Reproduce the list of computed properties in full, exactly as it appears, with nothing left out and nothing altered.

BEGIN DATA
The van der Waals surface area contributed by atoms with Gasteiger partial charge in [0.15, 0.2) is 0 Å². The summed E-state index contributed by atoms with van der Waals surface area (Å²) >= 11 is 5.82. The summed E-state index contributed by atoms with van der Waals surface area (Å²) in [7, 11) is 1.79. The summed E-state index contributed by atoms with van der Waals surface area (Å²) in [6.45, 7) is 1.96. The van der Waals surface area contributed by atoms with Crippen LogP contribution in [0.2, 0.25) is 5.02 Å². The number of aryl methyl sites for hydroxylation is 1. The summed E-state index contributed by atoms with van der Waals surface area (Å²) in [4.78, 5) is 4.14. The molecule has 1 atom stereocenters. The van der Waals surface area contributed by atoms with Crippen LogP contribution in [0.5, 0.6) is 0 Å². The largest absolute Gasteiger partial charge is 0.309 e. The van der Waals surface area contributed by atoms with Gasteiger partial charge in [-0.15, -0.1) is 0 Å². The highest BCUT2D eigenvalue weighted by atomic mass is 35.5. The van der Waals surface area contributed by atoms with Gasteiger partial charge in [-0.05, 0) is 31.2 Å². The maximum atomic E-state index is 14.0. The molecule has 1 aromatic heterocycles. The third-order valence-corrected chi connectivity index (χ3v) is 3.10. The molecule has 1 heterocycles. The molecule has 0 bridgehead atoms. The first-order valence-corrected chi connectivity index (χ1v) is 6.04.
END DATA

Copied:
The van der Waals surface area contributed by atoms with Gasteiger partial charge in [0.15, 0.2) is 0 Å². The summed E-state index contributed by atoms with van der Waals surface area (Å²) >= 11 is 5.82. The summed E-state index contributed by atoms with van der Waals surface area (Å²) in [7, 11) is 1.79. The summed E-state index contributed by atoms with van der Waals surface area (Å²) in [6.45, 7) is 1.96. The van der Waals surface area contributed by atoms with Crippen LogP contribution in [0.2, 0.25) is 5.02 Å². The number of aryl methyl sites for hydroxylation is 1. The summed E-state index contributed by atoms with van der Waals surface area (Å²) in [4.78, 5) is 4.14. The molecule has 1 atom stereocenters. The van der Waals surface area contributed by atoms with Crippen LogP contribution in [0.5, 0.6) is 0 Å². The largest absolute Gasteiger partial charge is 0.309 e. The van der Waals surface area contributed by atoms with Gasteiger partial charge in [-0.15, -0.1) is 0 Å². The highest BCUT2D eigenvalue weighted by atomic mass is 35.5. The van der Waals surface area contributed by atoms with Gasteiger partial charge in [-0.05, 0) is 31.2 Å². The maximum atomic E-state index is 14.0. The molecule has 1 aromatic heterocycles. The third-order valence-corrected chi connectivity index (χ3v) is 3.10. The molecule has 1 heterocycles. The molecule has 0 bridgehead atoms. The first-order valence-corrected chi connectivity index (χ1v) is 6.04.